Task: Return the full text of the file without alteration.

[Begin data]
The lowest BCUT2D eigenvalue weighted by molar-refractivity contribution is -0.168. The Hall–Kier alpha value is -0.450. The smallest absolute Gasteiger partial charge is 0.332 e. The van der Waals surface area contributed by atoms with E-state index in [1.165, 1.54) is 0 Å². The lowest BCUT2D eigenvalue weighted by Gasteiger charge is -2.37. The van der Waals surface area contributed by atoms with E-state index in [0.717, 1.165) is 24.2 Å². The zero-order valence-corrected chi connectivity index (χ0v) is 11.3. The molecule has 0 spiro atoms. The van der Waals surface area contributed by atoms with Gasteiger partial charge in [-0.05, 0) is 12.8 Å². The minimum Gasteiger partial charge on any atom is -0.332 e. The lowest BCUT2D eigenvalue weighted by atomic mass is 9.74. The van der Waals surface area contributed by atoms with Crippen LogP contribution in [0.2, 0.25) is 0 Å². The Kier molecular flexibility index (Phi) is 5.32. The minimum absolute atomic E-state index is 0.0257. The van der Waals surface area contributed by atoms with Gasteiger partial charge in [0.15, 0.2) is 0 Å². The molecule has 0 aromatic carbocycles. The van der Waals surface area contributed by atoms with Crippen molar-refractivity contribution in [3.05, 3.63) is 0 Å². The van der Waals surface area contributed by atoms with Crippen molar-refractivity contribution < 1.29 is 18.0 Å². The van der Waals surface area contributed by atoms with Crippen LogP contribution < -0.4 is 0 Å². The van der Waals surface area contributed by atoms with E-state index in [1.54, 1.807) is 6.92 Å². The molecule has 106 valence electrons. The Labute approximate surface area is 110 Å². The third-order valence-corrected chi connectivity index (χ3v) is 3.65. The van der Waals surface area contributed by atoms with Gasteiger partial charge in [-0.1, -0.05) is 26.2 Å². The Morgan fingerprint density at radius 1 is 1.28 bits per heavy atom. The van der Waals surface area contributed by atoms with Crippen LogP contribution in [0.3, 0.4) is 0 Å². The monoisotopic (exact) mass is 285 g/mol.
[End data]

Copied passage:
The lowest BCUT2D eigenvalue weighted by molar-refractivity contribution is -0.168. The Hall–Kier alpha value is -0.450. The smallest absolute Gasteiger partial charge is 0.332 e. The van der Waals surface area contributed by atoms with E-state index in [1.165, 1.54) is 0 Å². The lowest BCUT2D eigenvalue weighted by Gasteiger charge is -2.37. The van der Waals surface area contributed by atoms with E-state index in [0.717, 1.165) is 24.2 Å². The zero-order valence-corrected chi connectivity index (χ0v) is 11.3. The molecule has 0 spiro atoms. The van der Waals surface area contributed by atoms with Gasteiger partial charge in [-0.05, 0) is 12.8 Å². The minimum Gasteiger partial charge on any atom is -0.332 e. The lowest BCUT2D eigenvalue weighted by atomic mass is 9.74. The van der Waals surface area contributed by atoms with Crippen LogP contribution in [0.2, 0.25) is 0 Å². The Kier molecular flexibility index (Phi) is 5.32. The minimum absolute atomic E-state index is 0.0257. The van der Waals surface area contributed by atoms with Gasteiger partial charge in [0.15, 0.2) is 0 Å². The molecule has 0 aromatic carbocycles. The van der Waals surface area contributed by atoms with Crippen molar-refractivity contribution in [3.05, 3.63) is 0 Å². The van der Waals surface area contributed by atoms with Crippen molar-refractivity contribution < 1.29 is 18.0 Å². The van der Waals surface area contributed by atoms with Crippen LogP contribution < -0.4 is 0 Å². The van der Waals surface area contributed by atoms with E-state index in [1.54, 1.807) is 6.92 Å². The molecule has 106 valence electrons. The Labute approximate surface area is 110 Å². The third-order valence-corrected chi connectivity index (χ3v) is 3.65. The van der Waals surface area contributed by atoms with Gasteiger partial charge in [-0.1, -0.05) is 26.2 Å². The Morgan fingerprint density at radius 1 is 1.28 bits per heavy atom. The van der Waals surface area contributed by atoms with Crippen LogP contribution in [0.3, 0.4) is 0 Å². The monoisotopic (exact) mass is 285 g/mol.